“Neurodiversity is a concept to respect and accept neurological differences as a natural part of human variation. Just like eye color or our height, it’s part of who we are,” explains Lyckowski.
Neurodivergent differences includes things like dyslexia, ADHD, autism, Tourette’s, dyscalculia, and more. “It’s basically people who think differently based upon the way our brains are wired – whether we were born this way or acquired over time, either through injury or illness – but there are people who think differently, and it’s as simple as that,” she says.
For more than 100 years, IBM has been embracing diversity, according to Lyckowski. IBM was “one of the first companies to focus on equal pay for equal work, or hiring people regardless of race or religion, and one of the first to cover same-sex partners with medical benefits,” she says.
About ten years ago, IBM started its neurodiversity advancement program, which she leads. She explains that the company has targeted hiring programs in over 11 countries and have “touched IBMers in over 65 countries. We’ve also had over 13,000 IBMers complete our Neurodiversity Acceptance Training.”
In the past year, the company also started its Neurodivergent-Out Executive Program and its Neurodivergent Executive Allies initiative.
“If you stop and think how wonderful it is to have an IBM vice president come out and say, ‘I’m bipolar, and I’ve been here.’ ‘I’m dyslexic, and I’m here.’ and to be able to talk about these things, and talk about not only accommodations for being who you are, but just a success enabler of how best you work. And that we want your talents, and we want your energies to focus on the business and not have to mask or not have to be worrying about hiding your authentic self.”
Lyckowski understands the discomfort some people have had in the past with revealing their “authentic self” in the workplace. She self-identifies as neurodivergent.
“I’ve been with IBM about 30 years, and I did not come out at work probably until 2015, 2016, when things were harder, where I was spending a lot of time worrying about being me, worrying about ‘is that acceptable.’ Double checking, triple checking things, wasting a lot of time and energy, trying to fit in, trying to read the room.”
She says one in 20 people you may meet are neurodiverse.
Awareness, acceptance, and advancement are the three As of IBM’s global neurodiversity inclusiveness program.
“Awareness is a great place to start. That’s where you’re learning about what things are and are not. But awareness can be passive, and if you stay at that awareness phase, you run the risk of actually being discriminatory. You run the risk of being a well-intentioned ally that might be doing more harm than good.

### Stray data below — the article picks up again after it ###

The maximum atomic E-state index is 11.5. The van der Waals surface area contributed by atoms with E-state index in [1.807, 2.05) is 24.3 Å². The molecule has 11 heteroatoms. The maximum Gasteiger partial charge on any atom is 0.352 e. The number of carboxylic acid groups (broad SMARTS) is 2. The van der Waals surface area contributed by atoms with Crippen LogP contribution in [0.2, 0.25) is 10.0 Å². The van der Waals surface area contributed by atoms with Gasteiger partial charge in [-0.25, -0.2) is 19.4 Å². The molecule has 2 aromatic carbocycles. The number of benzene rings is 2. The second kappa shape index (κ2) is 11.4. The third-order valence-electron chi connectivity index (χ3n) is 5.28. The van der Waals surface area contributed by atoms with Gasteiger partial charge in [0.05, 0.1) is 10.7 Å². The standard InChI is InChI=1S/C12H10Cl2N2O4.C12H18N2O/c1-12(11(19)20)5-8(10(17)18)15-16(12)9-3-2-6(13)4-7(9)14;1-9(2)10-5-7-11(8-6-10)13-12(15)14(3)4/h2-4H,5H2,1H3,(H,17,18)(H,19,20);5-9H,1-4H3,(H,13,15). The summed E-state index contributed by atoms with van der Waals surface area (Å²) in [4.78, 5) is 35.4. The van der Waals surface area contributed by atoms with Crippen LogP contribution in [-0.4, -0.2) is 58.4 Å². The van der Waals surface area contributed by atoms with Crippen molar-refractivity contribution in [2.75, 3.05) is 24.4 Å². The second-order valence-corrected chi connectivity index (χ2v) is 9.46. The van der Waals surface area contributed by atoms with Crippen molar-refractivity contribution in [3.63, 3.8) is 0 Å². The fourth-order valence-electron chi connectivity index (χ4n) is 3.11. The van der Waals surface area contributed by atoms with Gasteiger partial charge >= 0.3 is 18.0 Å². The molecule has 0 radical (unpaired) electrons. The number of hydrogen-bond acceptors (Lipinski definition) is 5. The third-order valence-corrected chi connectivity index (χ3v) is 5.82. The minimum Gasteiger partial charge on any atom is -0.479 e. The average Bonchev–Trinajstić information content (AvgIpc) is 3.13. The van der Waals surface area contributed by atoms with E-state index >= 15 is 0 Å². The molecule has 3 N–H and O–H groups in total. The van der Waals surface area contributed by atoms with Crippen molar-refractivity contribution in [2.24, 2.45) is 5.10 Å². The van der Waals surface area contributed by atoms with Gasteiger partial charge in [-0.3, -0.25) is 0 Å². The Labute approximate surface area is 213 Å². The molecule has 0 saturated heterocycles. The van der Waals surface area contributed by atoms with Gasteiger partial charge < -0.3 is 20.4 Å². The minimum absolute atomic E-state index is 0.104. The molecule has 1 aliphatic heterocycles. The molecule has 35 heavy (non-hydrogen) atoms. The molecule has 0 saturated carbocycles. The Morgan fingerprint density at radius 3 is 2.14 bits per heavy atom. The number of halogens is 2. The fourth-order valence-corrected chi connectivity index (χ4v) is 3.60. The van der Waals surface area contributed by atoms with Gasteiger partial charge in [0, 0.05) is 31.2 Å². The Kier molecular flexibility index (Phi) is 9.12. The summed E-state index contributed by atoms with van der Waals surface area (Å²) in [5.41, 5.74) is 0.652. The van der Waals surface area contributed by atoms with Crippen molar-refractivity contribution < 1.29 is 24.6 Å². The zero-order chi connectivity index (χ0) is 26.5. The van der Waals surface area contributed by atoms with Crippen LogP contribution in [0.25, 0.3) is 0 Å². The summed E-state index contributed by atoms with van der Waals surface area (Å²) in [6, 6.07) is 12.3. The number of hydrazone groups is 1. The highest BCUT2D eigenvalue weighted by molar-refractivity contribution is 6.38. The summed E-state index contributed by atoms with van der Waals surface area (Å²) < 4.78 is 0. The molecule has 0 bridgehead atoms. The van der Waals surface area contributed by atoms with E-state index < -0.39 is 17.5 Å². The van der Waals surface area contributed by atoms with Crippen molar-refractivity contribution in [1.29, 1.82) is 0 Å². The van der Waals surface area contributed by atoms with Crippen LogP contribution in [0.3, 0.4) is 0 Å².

“You can be aware that someone is autistic or dyslexic or whatever, but if you don’t want them on your team or if you don’t want to work with them…you’ve checked the box that you’re aware, but you haven’t stepped it up to that sense of acceptance.
“Acceptance is where you’re putting that knowledge to use to make sure that individual feels accepted.
“The last stage is advancement, and that’s where you are actively pursuing to help ensure that that individual advances, whether it’s a career path, whether it’s a development opportunity, whether it’s just ensuring that their voice is heard at a meeting or that their thoughts are being able to be expressed at a function, making things accessible.”
Lyckowski says all three – awareness, acceptance, and advancement – are needed to make the workplace more human-friendly. “When you make things more neurodivergent-friendly, you make them human-friendly. It’s really a win-win-win across the board.”
She makes the case that being more inclusive is also good for business.
“If we all think the same way, you are not going to get that innovation. When companies can embrace neurodiversity and help remove those biases, there is a firm business case that it leads to revenue, it leads to value, it leads to new innovation. So, it’s a matter of why not, especially when a lot of businesses are battling this skills gap.”
Lyckowski adds, “We are very proud that we are run and led by neurodivergents. This is something I can’t leave at home. It comes with me. It’s like me saying I’m a woman. It’s part of my identity.”
You can listen to my conversation with Nat Lyckowski here, or download it wherever you get your podcasts.
Episode 289: Nat Lyckowski, global neurodiversity advancement leader, IBM
Host & Executive Producer: Ramona Schindelheim, Editor-in-Chief, WorkingNation
Producer: Larry Buhl
Executive Producers: Joan Lynch and Melissa Panzer
Theme Music: Composed by Lee Rosevere and licensed under CC by 4
Download the transcript for this podcast here.
You can check out all the other podcasts at this link: Work in Progress podcasts